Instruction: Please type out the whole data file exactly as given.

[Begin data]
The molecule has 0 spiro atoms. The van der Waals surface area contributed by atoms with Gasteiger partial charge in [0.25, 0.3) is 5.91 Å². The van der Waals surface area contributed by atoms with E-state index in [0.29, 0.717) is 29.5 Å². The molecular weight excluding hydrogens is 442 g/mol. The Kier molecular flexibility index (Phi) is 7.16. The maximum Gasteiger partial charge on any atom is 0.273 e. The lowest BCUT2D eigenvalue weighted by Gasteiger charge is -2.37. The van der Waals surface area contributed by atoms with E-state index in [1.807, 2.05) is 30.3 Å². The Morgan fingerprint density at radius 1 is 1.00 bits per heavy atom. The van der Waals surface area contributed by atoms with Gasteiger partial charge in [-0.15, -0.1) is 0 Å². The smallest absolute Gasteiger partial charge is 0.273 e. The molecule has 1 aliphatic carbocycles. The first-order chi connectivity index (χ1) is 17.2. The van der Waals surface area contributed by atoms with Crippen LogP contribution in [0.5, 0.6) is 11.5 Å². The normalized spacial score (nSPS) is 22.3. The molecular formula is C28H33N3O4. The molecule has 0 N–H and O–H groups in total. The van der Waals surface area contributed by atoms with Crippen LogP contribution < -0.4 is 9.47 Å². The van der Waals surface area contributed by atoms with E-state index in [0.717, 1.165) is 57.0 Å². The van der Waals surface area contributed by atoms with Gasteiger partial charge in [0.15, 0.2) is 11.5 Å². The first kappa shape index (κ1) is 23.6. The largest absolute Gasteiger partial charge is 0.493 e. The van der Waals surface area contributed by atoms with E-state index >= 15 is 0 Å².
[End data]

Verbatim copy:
The molecule has 0 spiro atoms. The van der Waals surface area contributed by atoms with Gasteiger partial charge in [0.25, 0.3) is 5.91 Å². The van der Waals surface area contributed by atoms with E-state index in [0.29, 0.717) is 29.5 Å². The molecular weight excluding hydrogens is 442 g/mol. The Kier molecular flexibility index (Phi) is 7.16. The maximum Gasteiger partial charge on any atom is 0.273 e. The lowest BCUT2D eigenvalue weighted by Gasteiger charge is -2.37. The van der Waals surface area contributed by atoms with E-state index in [1.807, 2.05) is 30.3 Å². The Morgan fingerprint density at radius 1 is 1.00 bits per heavy atom. The van der Waals surface area contributed by atoms with Gasteiger partial charge in [-0.15, -0.1) is 0 Å². The smallest absolute Gasteiger partial charge is 0.273 e. The molecule has 1 aliphatic carbocycles. The first-order chi connectivity index (χ1) is 17.2. The van der Waals surface area contributed by atoms with Crippen LogP contribution in [0.5, 0.6) is 11.5 Å². The normalized spacial score (nSPS) is 22.3. The molecular formula is C28H33N3O4. The molecule has 0 N–H and O–H groups in total. The van der Waals surface area contributed by atoms with Crippen LogP contribution < -0.4 is 9.47 Å². The van der Waals surface area contributed by atoms with E-state index in [0.717, 1.165) is 57.0 Å². The van der Waals surface area contributed by atoms with Gasteiger partial charge in [0.15, 0.2) is 11.5 Å². The first kappa shape index (κ1) is 23.6. The largest absolute Gasteiger partial charge is 0.493 e. The van der Waals surface area contributed by atoms with E-state index >= 15 is 0 Å².